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From the Kansas City Business Journal


Johnson County Imaging Center, a local physician-owned imaging center, has changed its name to Element Medical Imaging as it expands into Missouri.

Alongside its flagship 11,000-square-foot center at 112th Street and College Boulevard, Element opened a 7,500-square-foot facility in Lee's Summit. A 7,000-square-foot imaging center will open in April in Kansas City's Northland.

The imaging center officially rebranded in November, but Dr. Luke Wilson, orthopedic radiologist and managing partner of Element, told the Kansas City Business Journal that the decision to expand has been well underway for at least 18 months.

"Most of the growth factors pushing us to expand aren't really revenue-driven. They're more market-driven," Wilson said. "As physicians, you hear a lot of buzzwords — particularly as the presidential election heats up — about 'value-based medicine' and 'price transparency.' As a physician, I'm not even really sure what those terms mean. It's not like physicians don't offer value. But value-based medicine basically just means, how can health systems provide exceptional medical care at a reasonable price? Our expansion was strategic in the sense that we feel like physicians can control the price of health care, much more so than insurance companies and hospitals, and that's what drove us to the expansion."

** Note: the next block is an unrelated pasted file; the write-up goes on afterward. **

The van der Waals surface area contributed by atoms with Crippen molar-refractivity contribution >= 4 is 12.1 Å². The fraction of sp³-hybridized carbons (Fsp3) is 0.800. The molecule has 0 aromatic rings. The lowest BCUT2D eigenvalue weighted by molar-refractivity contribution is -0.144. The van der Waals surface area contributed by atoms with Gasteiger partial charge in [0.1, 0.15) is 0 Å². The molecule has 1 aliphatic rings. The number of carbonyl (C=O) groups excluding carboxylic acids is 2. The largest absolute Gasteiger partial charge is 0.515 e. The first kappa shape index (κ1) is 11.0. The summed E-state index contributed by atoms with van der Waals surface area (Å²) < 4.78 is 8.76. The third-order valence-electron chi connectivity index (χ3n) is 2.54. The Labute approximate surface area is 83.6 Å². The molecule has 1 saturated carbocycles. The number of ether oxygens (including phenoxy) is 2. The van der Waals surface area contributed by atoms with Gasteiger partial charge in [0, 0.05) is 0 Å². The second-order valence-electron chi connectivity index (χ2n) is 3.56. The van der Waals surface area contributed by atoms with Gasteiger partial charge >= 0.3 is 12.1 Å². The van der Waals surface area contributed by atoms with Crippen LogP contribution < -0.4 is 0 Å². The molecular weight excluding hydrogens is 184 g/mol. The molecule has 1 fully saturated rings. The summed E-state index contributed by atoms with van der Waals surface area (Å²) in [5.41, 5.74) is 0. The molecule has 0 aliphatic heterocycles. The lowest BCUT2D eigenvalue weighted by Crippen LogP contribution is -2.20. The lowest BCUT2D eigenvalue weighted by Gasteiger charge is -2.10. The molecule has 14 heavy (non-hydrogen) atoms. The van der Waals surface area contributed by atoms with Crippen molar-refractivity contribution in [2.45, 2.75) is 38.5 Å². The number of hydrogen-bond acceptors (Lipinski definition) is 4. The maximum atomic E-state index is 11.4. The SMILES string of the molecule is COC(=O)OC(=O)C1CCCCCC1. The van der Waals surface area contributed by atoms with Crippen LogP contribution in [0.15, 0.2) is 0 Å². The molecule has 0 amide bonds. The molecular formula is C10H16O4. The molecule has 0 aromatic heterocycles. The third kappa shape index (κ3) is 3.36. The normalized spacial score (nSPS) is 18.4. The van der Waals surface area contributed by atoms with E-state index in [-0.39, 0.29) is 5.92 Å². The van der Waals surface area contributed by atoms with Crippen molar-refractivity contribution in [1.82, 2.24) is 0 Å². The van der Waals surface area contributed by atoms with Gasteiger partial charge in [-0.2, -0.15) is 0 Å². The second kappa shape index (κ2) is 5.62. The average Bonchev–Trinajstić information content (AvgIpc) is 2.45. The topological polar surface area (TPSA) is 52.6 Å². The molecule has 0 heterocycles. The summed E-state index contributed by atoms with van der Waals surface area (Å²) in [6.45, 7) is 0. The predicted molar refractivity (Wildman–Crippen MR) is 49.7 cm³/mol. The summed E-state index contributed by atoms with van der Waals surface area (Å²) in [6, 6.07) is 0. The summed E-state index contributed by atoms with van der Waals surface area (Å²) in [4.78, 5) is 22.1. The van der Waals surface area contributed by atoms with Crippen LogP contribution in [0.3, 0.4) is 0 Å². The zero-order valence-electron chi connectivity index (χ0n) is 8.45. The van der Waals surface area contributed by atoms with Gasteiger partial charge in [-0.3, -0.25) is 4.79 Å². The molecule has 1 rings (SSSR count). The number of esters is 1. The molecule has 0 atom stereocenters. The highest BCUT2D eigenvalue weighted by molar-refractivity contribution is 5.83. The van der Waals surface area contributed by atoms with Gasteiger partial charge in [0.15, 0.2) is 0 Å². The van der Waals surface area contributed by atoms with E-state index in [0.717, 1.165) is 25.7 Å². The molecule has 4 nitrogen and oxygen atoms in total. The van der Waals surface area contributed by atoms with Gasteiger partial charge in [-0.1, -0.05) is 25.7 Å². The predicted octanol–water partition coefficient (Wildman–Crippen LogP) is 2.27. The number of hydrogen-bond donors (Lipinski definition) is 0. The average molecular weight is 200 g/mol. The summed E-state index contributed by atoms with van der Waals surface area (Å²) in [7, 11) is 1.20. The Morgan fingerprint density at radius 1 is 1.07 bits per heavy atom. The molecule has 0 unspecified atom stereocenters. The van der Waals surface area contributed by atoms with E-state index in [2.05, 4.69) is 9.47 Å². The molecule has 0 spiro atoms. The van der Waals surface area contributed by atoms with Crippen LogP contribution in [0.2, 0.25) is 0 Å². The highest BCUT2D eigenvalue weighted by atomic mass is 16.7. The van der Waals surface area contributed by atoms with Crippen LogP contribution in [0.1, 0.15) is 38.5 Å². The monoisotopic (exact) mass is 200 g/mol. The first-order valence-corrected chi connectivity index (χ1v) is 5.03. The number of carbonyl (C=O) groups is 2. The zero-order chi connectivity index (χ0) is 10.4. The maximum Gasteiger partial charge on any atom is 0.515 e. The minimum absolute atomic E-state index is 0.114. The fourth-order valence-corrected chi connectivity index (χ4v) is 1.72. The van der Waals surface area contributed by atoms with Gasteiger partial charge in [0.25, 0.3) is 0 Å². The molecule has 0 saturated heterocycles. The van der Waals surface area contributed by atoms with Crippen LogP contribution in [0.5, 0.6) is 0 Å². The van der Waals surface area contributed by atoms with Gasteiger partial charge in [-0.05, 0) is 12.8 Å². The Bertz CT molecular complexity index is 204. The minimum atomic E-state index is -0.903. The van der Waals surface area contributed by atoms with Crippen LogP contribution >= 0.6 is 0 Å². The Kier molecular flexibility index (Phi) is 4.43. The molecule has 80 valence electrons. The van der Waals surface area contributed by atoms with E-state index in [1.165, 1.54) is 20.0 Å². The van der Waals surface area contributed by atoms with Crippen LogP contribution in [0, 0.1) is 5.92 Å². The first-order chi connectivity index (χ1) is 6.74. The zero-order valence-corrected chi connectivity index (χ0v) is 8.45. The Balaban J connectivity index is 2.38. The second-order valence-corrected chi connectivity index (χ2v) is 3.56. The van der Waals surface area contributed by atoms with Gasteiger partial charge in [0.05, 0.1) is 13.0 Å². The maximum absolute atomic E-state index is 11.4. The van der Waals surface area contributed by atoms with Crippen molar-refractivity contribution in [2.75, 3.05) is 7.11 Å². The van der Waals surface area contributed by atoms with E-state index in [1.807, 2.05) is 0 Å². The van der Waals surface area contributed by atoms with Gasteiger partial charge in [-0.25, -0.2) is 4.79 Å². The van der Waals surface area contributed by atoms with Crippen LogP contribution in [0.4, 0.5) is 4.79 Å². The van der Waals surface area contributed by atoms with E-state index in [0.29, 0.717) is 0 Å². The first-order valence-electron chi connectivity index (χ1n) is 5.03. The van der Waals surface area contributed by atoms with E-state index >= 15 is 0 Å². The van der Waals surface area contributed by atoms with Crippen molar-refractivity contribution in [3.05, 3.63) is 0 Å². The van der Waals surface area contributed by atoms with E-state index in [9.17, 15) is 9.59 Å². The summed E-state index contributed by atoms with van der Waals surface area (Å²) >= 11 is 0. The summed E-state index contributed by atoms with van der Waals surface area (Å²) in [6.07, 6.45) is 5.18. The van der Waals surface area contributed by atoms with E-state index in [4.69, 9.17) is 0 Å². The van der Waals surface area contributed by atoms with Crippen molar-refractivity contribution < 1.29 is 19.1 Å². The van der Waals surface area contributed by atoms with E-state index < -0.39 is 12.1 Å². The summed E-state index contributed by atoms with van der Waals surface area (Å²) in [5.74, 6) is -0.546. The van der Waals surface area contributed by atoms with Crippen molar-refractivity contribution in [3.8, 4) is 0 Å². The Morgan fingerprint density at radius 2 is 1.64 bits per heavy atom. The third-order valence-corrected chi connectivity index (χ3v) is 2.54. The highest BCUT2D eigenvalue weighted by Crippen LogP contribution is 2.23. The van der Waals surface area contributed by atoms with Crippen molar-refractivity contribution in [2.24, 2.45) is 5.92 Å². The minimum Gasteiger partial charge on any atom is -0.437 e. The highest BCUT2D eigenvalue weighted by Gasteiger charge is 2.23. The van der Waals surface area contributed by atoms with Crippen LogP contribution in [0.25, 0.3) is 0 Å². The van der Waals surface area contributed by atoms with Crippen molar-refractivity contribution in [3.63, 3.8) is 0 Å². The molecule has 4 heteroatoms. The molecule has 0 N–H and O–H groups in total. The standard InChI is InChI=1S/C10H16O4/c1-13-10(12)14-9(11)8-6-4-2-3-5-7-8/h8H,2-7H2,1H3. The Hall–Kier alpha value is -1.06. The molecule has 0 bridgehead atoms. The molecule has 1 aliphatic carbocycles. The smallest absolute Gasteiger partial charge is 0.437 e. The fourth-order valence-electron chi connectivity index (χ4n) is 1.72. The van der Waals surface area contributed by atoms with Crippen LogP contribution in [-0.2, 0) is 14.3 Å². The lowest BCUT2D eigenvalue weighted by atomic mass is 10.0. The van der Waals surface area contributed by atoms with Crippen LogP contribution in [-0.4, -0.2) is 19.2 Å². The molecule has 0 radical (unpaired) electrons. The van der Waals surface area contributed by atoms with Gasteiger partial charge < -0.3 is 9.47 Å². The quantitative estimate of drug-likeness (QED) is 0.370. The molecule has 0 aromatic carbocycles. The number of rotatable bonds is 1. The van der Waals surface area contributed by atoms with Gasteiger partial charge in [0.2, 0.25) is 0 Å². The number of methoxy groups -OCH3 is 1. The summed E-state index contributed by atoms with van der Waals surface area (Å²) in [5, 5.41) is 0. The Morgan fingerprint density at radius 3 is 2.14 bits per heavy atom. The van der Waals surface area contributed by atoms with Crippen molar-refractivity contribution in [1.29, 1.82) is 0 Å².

From Fox4 News – Fox4KC.com

 

OVERLAND PARK, Kan.  — 3-D mammography is the latest tool to find breast cancer. But is it better? The largest study to date shows it is. 3-D detected about 40 percent more invasive breast cancers than 2-D.

When Cathy Bacon had her annual mammogram in April, she decided to have 3-D imaging added to her standard digital mammogram. Element Medical Imaging had just started offering the technique which takes multiple x-ray images and puts them into 3-D for the radiologist.

“I am able to actually look through the breast instead of having all the breast tissue compressed,” said Dr. Kimberly Roys.

Bacon figured 3-D offered a better chance at finding cancer.

“Whatever you do to improve your chances, that’s what you want to do,” she said.

In Bacon’s case, it did find cancer. The radiologist said the tumor was somewhat obscured in the standard 2-D view of Bacon’s dense breast tissue.